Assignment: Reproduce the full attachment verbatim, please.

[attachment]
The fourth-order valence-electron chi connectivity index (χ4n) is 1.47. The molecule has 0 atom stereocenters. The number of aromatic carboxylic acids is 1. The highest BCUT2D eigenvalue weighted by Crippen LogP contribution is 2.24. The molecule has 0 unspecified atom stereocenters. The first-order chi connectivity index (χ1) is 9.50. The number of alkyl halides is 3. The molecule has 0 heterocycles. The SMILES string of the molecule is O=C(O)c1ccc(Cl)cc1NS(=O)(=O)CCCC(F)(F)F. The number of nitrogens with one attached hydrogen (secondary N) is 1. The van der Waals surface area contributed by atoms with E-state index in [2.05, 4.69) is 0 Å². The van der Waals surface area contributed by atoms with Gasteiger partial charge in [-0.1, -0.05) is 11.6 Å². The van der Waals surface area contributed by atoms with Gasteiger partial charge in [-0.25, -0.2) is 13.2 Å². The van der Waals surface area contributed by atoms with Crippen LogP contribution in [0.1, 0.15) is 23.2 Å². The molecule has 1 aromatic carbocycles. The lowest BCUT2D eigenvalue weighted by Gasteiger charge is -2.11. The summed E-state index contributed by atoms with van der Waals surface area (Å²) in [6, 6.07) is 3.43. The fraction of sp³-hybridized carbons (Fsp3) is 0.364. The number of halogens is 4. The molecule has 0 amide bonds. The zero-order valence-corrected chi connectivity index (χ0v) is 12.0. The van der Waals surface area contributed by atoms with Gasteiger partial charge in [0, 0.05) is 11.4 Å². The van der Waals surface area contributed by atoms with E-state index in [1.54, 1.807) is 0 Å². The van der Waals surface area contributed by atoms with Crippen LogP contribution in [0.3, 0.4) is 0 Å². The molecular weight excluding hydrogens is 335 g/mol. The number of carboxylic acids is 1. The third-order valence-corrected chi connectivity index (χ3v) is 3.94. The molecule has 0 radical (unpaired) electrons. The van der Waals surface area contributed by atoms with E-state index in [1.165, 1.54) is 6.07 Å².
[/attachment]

The fourth-order valence-electron chi connectivity index (χ4n) is 1.47. The molecule has 0 atom stereocenters. The number of aromatic carboxylic acids is 1. The highest BCUT2D eigenvalue weighted by Crippen LogP contribution is 2.24. The molecule has 0 unspecified atom stereocenters. The first-order chi connectivity index (χ1) is 9.50. The number of alkyl halides is 3. The molecule has 0 heterocycles. The SMILES string of the molecule is O=C(O)c1ccc(Cl)cc1NS(=O)(=O)CCCC(F)(F)F. The number of nitrogens with one attached hydrogen (secondary N) is 1. The van der Waals surface area contributed by atoms with E-state index in [2.05, 4.69) is 0 Å². The van der Waals surface area contributed by atoms with Gasteiger partial charge in [-0.1, -0.05) is 11.6 Å². The van der Waals surface area contributed by atoms with Gasteiger partial charge in [-0.25, -0.2) is 13.2 Å². The van der Waals surface area contributed by atoms with Crippen LogP contribution in [0.1, 0.15) is 23.2 Å². The molecule has 1 aromatic carbocycles. The lowest BCUT2D eigenvalue weighted by Gasteiger charge is -2.11. The summed E-state index contributed by atoms with van der Waals surface area (Å²) in [6, 6.07) is 3.43. The fraction of sp³-hybridized carbons (Fsp3) is 0.364. The number of halogens is 4. The molecule has 0 amide bonds. The zero-order valence-corrected chi connectivity index (χ0v) is 12.0. The van der Waals surface area contributed by atoms with Gasteiger partial charge in [0, 0.05) is 11.4 Å². The van der Waals surface area contributed by atoms with E-state index in [1.54, 1.807) is 0 Å². The van der Waals surface area contributed by atoms with Crippen LogP contribution in [0.3, 0.4) is 0 Å². The molecular weight excluding hydrogens is 335 g/mol. The number of carboxylic acids is 1. The third-order valence-corrected chi connectivity index (χ3v) is 3.94. The molecule has 0 radical (unpaired) electrons. The van der Waals surface area contributed by atoms with E-state index in [1.165, 1.54) is 6.07 Å².